A lack of uniformity in how it is implemented

three-language formula in education

The National Education Policy first included the three-language formula, which was developed by the central government in 1968. The program's goal was to encourage pupils to study more languages.


Only in 1992, after 1968, was the policy changed.


The formula was put into place nationwide in 1968, with the exception of Tamil Nadu, which had a two-language policy.


The formula, which was initially put into place by the Indira Gandhi administration in 1968, required that students from Hindi-speaking states study English, Hindi, and one modern Indian language, while students from non-Hindi-speaking states were also required to study Hindi, English, and one Indian language. Its implementation, nevertheless, varied considerably across the nation.



Why does Tamil Nadu have a long history of opposing Hindi?



three-language formula in education

1. There is a deeply held idea in some sectors of society that efforts to impose Hindi will finally result in the abolition of English, the international language. 2. The effort to keep English alive is a key component of Tamil Nadu residents' opposition to the imposition of Hindi. 3. In addition to being the language of empowerment and knowledge, English is viewed as a defense against Hindi. 4. Political leaders and members of civil society in the state speak out strongly to defend language as the means of culture. Any attempt to downplay the significance of Tamil is seen as a move toward cultural homogenization. 5. The State has never placed restrictions on the voluntary study of Hind, though. This is demonstrated by the support for Chennai-based Dakshina Bharat Hindi Prachar Sabha, which was founded 102 years ago.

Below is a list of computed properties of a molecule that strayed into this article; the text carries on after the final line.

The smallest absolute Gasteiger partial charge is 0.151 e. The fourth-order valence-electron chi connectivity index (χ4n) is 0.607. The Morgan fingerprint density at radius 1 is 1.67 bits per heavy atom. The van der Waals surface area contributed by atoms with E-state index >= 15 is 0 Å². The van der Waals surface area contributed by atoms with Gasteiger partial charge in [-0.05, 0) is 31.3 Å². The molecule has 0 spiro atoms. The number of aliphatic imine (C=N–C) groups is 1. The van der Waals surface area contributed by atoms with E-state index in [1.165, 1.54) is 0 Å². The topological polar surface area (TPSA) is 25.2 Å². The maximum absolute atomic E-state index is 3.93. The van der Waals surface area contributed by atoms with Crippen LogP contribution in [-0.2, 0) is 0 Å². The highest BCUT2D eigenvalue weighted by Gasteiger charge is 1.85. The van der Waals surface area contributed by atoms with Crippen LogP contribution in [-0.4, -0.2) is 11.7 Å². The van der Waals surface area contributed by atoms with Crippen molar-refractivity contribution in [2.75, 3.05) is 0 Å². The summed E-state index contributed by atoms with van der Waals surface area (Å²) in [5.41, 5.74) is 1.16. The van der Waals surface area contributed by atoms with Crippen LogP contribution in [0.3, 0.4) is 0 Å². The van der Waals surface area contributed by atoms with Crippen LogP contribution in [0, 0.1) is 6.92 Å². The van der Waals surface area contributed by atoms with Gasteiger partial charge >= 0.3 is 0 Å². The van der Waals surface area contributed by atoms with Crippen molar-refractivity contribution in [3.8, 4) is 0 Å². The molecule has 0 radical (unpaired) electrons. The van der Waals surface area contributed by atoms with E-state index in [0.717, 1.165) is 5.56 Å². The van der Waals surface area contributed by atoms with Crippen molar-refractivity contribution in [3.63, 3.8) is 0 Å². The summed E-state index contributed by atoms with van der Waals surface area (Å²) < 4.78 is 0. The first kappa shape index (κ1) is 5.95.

NEP 2020 criticism pertaining to language

The present proposal suggests the introduction of languages at the primary level itself, in contrast to the prior strategy. This is contested on the grounds that requiring young children to acquire languages will be cognitively taxing for them.

1. Discrimination in Funding:

The Centre has allocated 50 crores for Hindi's development, but no other languages have received the same amount.

2. Lack of Non-Hindi Professors:

A number of linguists and educators warned that this decision will eventually result in children being forced to learn Hindi due to a lack of non-Hindi teachers.

3. Back Door Entry for Hindi:

Tamil Nadu, a state with a two-language policy, opposes the three-language policy's continuation because they believe it will eventually open the door for Hindi to enter the state covertly. Even if everyone has good intentions, the existing environment makes it difficult to really implement the three-language formula. Furthermore, maintaining national peace has not been hampered by the two-language formulas, or a subpar version of the three-language formula.


The purpose of the three-language formula is to bridge the linguistic divide between the states and promote national unity. The ethnic diversity of India can be included in other ways as well, though.











though! Your child's English-medium school isn't switching to regional language textbooks.